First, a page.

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Gibraltar has a history of successive invasions. Geographically it was formed around 55 million years ago when the African Plate collided tightly with Europe. The Mediterranean became a lake which, in the course of time, dried up until 5 million years ago when the Atlantic broke through the Strait of Gibraltar and flooded it again, isolating the Rock of Jurassic limestone.

The Phoenicians followed other navigators from the eastern Mediterranean in visiting the Strait and found the Roman city of Carteia located on the Bay of Gibraltar.

In the year 711 AD. Following the death of the prophet Mohammed a wave of Islamic conquest overran North Africa from Arabia. By 710 AD it had reached the shores of the Strait and Europe was poised for the Islamic conquest. The assault was down to a Berber chief, Tarik-ibn-Ziyad, the Governor of Tangier. He sailed across the Strait by night, from Ceuta not Tangier so as not to arouse suspicion and used Visgothic ships. His first attempt on Algeciras failed but he was successful in landing undetected on Gibraltar.

Following the Moslem General Tarik successful landing on the Rock, he assembled his forces before defeating the Gothic King Roderick, and proceeded with the conquest of Spain. Gibraltar became known as Jebal Tarik (Mountain of Tarik) from which it takes its present name.

In 1309, King Ferdinand IV had laid siege on Algeciras and, learning of Arab weaknesses on the Rock sent Alonso Perez de Guzman to capture it. In the first siege. The Spaniards took the Upper Rock from where they bombarded the town using cannons. The garrison surrendered after one month. Gibraltar then had 1500 inhabitants and they were allowed to leave for North Africa.

The Spaniards set to repair the fortifications and shipyard but few people wanted to settle in Gibraltar, which was considered to be a high risk town. This forced Ferdinand to offer freedom from justice to anyone who lived in Gibraltar for one year and one day. By 1333 Gibraltar was once more in Muslim hands as Abdul Malik, son of the King of Morocco, laid siege. The garrison surrendered after four and a half months.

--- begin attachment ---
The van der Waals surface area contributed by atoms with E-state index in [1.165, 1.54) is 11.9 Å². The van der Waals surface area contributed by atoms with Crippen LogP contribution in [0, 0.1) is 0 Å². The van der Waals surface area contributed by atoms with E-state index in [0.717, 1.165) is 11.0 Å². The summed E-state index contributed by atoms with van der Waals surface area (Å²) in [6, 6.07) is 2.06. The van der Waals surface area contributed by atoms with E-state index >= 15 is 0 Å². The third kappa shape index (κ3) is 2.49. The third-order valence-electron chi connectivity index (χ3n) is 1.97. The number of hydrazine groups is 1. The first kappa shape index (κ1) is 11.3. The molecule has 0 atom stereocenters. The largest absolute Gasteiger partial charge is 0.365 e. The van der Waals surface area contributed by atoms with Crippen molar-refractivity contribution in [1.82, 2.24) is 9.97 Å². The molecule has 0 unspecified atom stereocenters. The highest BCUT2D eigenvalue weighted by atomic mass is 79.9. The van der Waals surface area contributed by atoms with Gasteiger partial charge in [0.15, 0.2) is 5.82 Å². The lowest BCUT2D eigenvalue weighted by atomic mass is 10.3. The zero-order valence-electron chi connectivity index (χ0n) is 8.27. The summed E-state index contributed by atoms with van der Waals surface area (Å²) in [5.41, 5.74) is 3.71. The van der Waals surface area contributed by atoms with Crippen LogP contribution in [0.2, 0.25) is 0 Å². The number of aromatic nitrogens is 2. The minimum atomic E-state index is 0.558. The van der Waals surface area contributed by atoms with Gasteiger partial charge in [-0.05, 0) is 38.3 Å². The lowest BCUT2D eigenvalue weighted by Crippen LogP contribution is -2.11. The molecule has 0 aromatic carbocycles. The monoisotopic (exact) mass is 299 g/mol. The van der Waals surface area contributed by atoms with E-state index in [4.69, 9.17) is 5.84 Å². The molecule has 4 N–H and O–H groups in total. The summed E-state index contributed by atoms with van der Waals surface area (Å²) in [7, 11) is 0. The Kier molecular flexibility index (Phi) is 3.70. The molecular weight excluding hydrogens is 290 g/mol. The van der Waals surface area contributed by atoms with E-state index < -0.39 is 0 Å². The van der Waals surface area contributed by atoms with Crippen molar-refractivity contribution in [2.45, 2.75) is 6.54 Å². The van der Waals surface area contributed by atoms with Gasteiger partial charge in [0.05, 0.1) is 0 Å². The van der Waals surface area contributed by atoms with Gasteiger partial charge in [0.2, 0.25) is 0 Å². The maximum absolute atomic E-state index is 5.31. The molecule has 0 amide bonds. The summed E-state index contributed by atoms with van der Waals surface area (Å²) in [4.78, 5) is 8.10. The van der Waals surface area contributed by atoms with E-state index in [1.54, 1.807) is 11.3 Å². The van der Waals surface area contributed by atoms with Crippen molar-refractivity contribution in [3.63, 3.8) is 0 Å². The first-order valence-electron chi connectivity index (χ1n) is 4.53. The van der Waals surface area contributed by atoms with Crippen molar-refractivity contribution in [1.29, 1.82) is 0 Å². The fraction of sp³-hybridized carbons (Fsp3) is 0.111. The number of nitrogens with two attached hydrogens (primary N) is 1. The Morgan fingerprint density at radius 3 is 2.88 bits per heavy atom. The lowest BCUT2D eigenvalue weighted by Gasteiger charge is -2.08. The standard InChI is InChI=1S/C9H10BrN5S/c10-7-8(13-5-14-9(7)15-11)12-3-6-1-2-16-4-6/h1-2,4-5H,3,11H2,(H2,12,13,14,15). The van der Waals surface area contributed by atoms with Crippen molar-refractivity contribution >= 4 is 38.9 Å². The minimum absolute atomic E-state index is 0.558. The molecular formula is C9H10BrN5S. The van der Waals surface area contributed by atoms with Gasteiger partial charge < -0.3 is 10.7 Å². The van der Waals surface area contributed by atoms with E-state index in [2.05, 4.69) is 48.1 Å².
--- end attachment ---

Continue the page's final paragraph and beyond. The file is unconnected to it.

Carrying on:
In 1462 Gibraltar was recaptured by Castille and became part of the estates of the Duke of Medina Sidonia, until 1492 when the Catholic King Ferdinand and Queen Isabella conquer Granada, the last vestige of the Muslim domination of Spain. The Jews are expelled from Spain and many pass through Gibraltar on their way into exile in North Africa. In 1501 AD Queen Isabella issued a decree making Gibraltar, Spanish crown property. Queen Isabella granted Gibraltar a coat of arms consisting of a castle, which symbolises its importance as a fortress, and a key which highlights its reputation as the key to Spain, which it has held since the time of Moslem conquest.

Gibraltar was then largely neglected by Spain until the beginning of the eighteenth centurym until in 1704, the English fleet, under Admiral Sir George Rooke, entered the Gibraltar Bay. At 3pm 1,800 English and Dutch marines were landed on the isthmus with the Dutch Prince Hesse at the head. Gibraltar was cut off but the Governor of Gibraltar refused to surrender. The days that followed saw a massive bombardment of the town by the English fleet on the morning of the 23rd, 1,500 shots were fired in 5-6 hours against the town. Landings took place in the south and in the morning of the 24th, the Governor capitulated.

Despite several attempts to recapture the territory, Gibraltar has remained British thereafter and in 1713, under article X of the Treaty of Utrecht, Spain ceded the territory to the British Crown in perpetuity.

Gibraltar became an important naval base for Britain which after the Battle of Trafalgar in 1805 became the dominant sea power.

In 1830 Gibraltar was declared a Crown Colony. Gibraltar was an important military base in WW1 and WW2

In terms of political development, the City Council was established in 1922 and the first elections are held in Gibraltar. In 1967 a referendum was held regarding the future of the territory and the Gibraltarians overwhelmingly vote for continuing their association with Britain. This was formalised under the 1969 Constitution Order, which created an elected House of Assembly. In 2001 the UK Labour government floated the idea of joint sovereignty with Spain, this was soundly rejected in a second referendum held in 2002. A new constitution was approved in 2007 creating the Gibraltar Parliament, which is fully elected.